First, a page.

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4 Reasons for Retailers to Automate the Tax Process

September 6, 2011 By Nancy Rieti

Sales and use tax have taken on an unprecedented level of importance, as well as corresponding scrutiny by governments and companies in the past four years thanks to the challenges resulting from the global economic slowdown and struggling recovery.

Last year the average combined U.S. sales and use tax rate, which includes U.S. state, county, local and special purpose tax districts, hit a new record high average of 9.64 percent. The previous record of 8.63 percent was set the year prior. A steady uptick in the average combined rate was driven by continued rate changes, rate increases and new taxes being levied across the United States. Rate changes alone totaled 555 in 2010. If you count all data changes that affect tax calculation, including jurisdiction changes and something that was taxable but now isn't or is taxed in a different way, the number of changes in 2011 jumps into the thousands.

Against this backdrop retailers have found that enterprise tax automation can be a powerful resource. In fact, automation of tax processes is the most common means of staying compliant and avoiding audits.

Every retailer has a unique list of reasons why enterprise tax automation is the right choice for their business. But for most retail companies, these reasons fall into four main areas:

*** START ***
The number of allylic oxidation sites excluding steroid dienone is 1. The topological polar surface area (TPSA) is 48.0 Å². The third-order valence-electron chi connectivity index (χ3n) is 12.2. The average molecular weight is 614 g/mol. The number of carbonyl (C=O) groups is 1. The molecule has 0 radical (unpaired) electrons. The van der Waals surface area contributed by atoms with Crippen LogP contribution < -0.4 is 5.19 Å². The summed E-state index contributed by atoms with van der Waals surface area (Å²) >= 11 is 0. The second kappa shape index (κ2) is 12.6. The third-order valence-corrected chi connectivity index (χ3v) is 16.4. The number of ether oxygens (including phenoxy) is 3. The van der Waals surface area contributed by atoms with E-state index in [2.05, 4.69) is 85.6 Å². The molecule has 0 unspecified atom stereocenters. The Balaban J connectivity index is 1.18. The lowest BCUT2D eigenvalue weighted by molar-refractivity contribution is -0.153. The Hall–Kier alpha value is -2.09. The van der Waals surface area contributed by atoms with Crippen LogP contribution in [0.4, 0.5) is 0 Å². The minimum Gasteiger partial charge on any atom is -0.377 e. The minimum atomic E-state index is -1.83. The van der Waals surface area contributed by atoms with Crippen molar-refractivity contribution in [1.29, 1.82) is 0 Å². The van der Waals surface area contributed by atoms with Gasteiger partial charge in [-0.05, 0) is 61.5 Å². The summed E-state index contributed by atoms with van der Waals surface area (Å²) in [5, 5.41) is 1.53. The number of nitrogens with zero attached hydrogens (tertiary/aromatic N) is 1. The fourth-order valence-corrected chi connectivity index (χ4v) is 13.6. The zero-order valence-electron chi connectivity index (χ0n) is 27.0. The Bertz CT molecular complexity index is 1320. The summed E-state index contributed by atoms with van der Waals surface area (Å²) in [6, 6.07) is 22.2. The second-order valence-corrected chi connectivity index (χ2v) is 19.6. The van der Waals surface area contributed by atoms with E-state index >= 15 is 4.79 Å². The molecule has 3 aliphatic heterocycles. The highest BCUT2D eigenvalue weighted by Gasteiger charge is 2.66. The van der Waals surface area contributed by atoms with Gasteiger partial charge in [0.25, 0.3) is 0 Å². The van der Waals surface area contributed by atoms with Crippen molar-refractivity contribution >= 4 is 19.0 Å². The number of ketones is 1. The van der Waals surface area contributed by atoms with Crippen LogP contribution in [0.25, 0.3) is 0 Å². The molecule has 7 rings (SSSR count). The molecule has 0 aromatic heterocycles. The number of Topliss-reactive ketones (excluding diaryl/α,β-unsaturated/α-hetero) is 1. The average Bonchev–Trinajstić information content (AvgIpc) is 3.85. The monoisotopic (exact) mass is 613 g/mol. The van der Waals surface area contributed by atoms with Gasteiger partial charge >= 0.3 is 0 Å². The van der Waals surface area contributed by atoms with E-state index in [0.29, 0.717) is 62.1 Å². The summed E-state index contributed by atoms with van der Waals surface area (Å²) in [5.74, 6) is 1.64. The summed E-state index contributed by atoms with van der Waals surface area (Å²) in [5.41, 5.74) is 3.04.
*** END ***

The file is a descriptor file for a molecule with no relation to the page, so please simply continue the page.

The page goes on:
1. Multichannel purchases. The rise of multichannel retailing has given the retail industry much needed variety in how it engages and sells to consumers. But each channel, whether brick-and-mortar, e-commerce, catalog, wholesale or resale, comes with its own unique challenges, including sales and use tax tracking and compliance. Retailers need to have a tax practice in place that's built to handle multichannel purchases. The sheer volume of transactions means manual administration isn't the answer. Enterprise tax automation can support the need to service consumer expectations for a seamless brand experience across all channels and accurate tax calculation on everything. This includes deliveries, send sales, store returns from jurisdiction, store-within-a-store merchandising and mobile purchases for in-store pickup.

2. Jurisdictional complexity for retailers. Complexity makes it virtually impossible to accurately manage tax exception rules manually. There are a lot of special regulations to keep pace with. Tax automation with a reputable provider ensures the necessary research. Tracking is part of these complexities and is performed to support accuracy and compliance.

3. Changing tax environment. For most companies, the sheer uncertainty of tax changes has only been heightened in recent years. Over 500 rate changes in 2010 alone show that governments are looking to increase tax revenues, some even targeting the retail industry. Managing the volume of new tax rates presents many challenges for retailers who need to focus on other areas in their tax or finance departments. Automation removes this burden and ensures the accuracy of the rate and rule data.



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